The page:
Now available in the UK on NHS prescription!

The hidden cost of a shower cover

For far too long haemodialysis patients have been put at risk of serious infection through their catheter site. Additionally, they are often told to either avoid washing, or to use expensive shower covers to provide some protection from contamination.

These shower covers are typically inconvenient and unreliable, and when they are offered by the NHS are extremely wasteful. So much so, in fact, that they are banned in many regions of the UK.

What if a shower cover was not even needed?

That’s where the Cath Dry dressing comes in. It’s a sterile dressing that completely encloses the lumens. It is watertight to the skin so can be safely worn for showering, bathing, and swimming. Some patients report using it during other watersports. 

As well as being safer and more convenient, it lasts for several days between dialysis sessions, which makes it far more practical to wear. And of course it’s better for the environment when compared to shower covers that are removed after every shower.

As shower covers do not stick to the body reliably, the manufacturers of the most common shower covers advise patients to use additional glue and adhesive borders to hold them on, meaning they also need to apply a skin barrier cream and adhesive remover.

The unacceptable cost of shower covers – to patients and the NHS

Clearly if a shower cover requires all these ‘extras’ then there is significantly more waste, as well as hassle for the patient when it comes to applying and removing one.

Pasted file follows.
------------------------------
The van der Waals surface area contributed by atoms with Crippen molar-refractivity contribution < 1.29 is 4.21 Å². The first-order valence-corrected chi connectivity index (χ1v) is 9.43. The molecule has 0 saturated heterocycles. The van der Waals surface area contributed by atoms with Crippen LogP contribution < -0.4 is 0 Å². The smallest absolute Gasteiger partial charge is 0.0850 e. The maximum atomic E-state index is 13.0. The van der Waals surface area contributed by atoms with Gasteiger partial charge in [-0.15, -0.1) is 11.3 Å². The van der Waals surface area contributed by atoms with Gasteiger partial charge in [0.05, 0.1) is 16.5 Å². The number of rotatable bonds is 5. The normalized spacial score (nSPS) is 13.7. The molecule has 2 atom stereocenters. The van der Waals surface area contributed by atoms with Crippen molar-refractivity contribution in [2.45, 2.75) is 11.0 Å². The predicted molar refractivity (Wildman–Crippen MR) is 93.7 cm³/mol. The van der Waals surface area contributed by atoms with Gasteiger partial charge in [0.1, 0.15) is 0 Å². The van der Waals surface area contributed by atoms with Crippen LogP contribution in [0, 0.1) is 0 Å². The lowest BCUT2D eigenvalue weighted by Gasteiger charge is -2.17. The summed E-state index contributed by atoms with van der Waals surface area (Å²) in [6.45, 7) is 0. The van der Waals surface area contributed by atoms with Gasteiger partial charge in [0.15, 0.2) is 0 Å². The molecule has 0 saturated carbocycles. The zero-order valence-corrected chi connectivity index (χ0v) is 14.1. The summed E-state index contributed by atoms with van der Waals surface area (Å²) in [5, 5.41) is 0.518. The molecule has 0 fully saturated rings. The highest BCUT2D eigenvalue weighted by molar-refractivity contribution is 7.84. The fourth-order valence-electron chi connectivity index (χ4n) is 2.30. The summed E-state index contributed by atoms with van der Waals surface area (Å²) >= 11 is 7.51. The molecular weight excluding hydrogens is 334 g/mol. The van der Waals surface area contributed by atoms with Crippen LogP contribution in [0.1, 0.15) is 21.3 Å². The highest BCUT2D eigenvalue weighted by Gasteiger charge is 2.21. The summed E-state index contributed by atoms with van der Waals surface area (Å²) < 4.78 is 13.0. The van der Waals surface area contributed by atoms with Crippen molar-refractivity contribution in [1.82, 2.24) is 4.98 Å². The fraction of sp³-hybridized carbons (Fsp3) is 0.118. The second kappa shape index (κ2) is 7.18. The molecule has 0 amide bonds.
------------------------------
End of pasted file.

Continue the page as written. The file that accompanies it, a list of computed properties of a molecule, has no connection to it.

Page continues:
But what do we really mean when we say a shower cover is ‘expensive’? To patients, the prescription is typically free. But there’s a huge financial cost to the NHS that is hidden from most people’s eyes. 

A box of Cath Dry dressings comes with 12 dressings and 12 securing strips, that costs the NHS £86. If we assume that a patient has a shower every day, and dialysis every 3 days, that’s a month’s supply i.e. £86 per month.

By comparison, the current method is prescribing a shower cover – essentially a wound protection pouch – such as VAP1. A patient would typically need 3 boxes, 30 removal wipes, 30 barrier film wipes, 1 remover spray and 10 dressings – per month. That’s a cost of around £426 per month.

Can it really make sense for a clinician to prescribe a shower cover that’s £340 more expensive per month than a clinically better alternative?

While a shower cover and Cath Dry may look similar, there really is no comparison. Not only does Cath Dry significantly reduce risk of infection, it can save the NHS as much as £4080 per year, while enhancing a patient’s quality of life in the process.

See the financial case for Cath Dry here